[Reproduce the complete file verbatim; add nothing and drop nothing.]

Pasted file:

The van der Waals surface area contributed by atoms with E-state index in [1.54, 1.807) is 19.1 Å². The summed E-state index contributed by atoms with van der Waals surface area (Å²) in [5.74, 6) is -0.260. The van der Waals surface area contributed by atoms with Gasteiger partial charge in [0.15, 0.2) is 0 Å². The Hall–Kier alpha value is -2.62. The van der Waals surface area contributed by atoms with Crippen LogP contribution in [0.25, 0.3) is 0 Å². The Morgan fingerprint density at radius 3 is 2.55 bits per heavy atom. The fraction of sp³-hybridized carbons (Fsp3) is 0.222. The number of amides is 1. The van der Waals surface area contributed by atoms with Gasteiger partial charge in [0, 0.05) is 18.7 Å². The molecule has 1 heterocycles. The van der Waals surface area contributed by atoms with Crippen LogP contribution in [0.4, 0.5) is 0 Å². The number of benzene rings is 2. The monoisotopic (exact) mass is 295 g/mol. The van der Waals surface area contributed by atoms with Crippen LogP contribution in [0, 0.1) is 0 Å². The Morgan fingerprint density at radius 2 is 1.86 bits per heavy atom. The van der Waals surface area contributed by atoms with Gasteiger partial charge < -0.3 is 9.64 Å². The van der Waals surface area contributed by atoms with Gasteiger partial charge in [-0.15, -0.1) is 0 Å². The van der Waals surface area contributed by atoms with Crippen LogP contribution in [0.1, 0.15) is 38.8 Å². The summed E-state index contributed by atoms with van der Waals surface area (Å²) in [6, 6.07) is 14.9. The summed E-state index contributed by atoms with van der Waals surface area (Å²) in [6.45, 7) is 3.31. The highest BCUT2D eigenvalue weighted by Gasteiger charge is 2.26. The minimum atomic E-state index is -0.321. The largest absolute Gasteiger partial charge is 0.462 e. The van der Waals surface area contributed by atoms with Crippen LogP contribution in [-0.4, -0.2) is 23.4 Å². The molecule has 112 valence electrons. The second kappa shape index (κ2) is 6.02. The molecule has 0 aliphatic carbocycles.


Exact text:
The van der Waals surface area contributed by atoms with E-state index in [1.54, 1.807) is 19.1 Å². The summed E-state index contributed by atoms with van der Waals surface area (Å²) in [5.74, 6) is -0.260. The van der Waals surface area contributed by atoms with Gasteiger partial charge in [0.15, 0.2) is 0 Å². The Hall–Kier alpha value is -2.62. The van der Waals surface area contributed by atoms with Crippen LogP contribution in [0.25, 0.3) is 0 Å². The Morgan fingerprint density at radius 3 is 2.55 bits per heavy atom. The fraction of sp³-hybridized carbons (Fsp3) is 0.222. The number of amides is 1. The van der Waals surface area contributed by atoms with Gasteiger partial charge in [0, 0.05) is 18.7 Å². The molecule has 1 heterocycles. The van der Waals surface area contributed by atoms with Crippen LogP contribution in [0.4, 0.5) is 0 Å². The number of benzene rings is 2. The monoisotopic (exact) mass is 295 g/mol. The van der Waals surface area contributed by atoms with Crippen LogP contribution in [0, 0.1) is 0 Å². The Morgan fingerprint density at radius 2 is 1.86 bits per heavy atom. The van der Waals surface area contributed by atoms with Gasteiger partial charge < -0.3 is 9.64 Å². The van der Waals surface area contributed by atoms with Gasteiger partial charge in [-0.15, -0.1) is 0 Å². The van der Waals surface area contributed by atoms with Crippen LogP contribution in [0.1, 0.15) is 38.8 Å². The summed E-state index contributed by atoms with van der Waals surface area (Å²) in [6, 6.07) is 14.9. The summed E-state index contributed by atoms with van der Waals surface area (Å²) in [6.45, 7) is 3.31. The highest BCUT2D eigenvalue weighted by Gasteiger charge is 2.26. The minimum atomic E-state index is -0.321. The largest absolute Gasteiger partial charge is 0.462 e. The van der Waals surface area contributed by atoms with Crippen LogP contribution in [-0.4, -0.2) is 23.4 Å². The molecule has 112 valence electrons. The second kappa shape index (κ2) is 6.02. The molecule has 0 aliphatic carbocycles.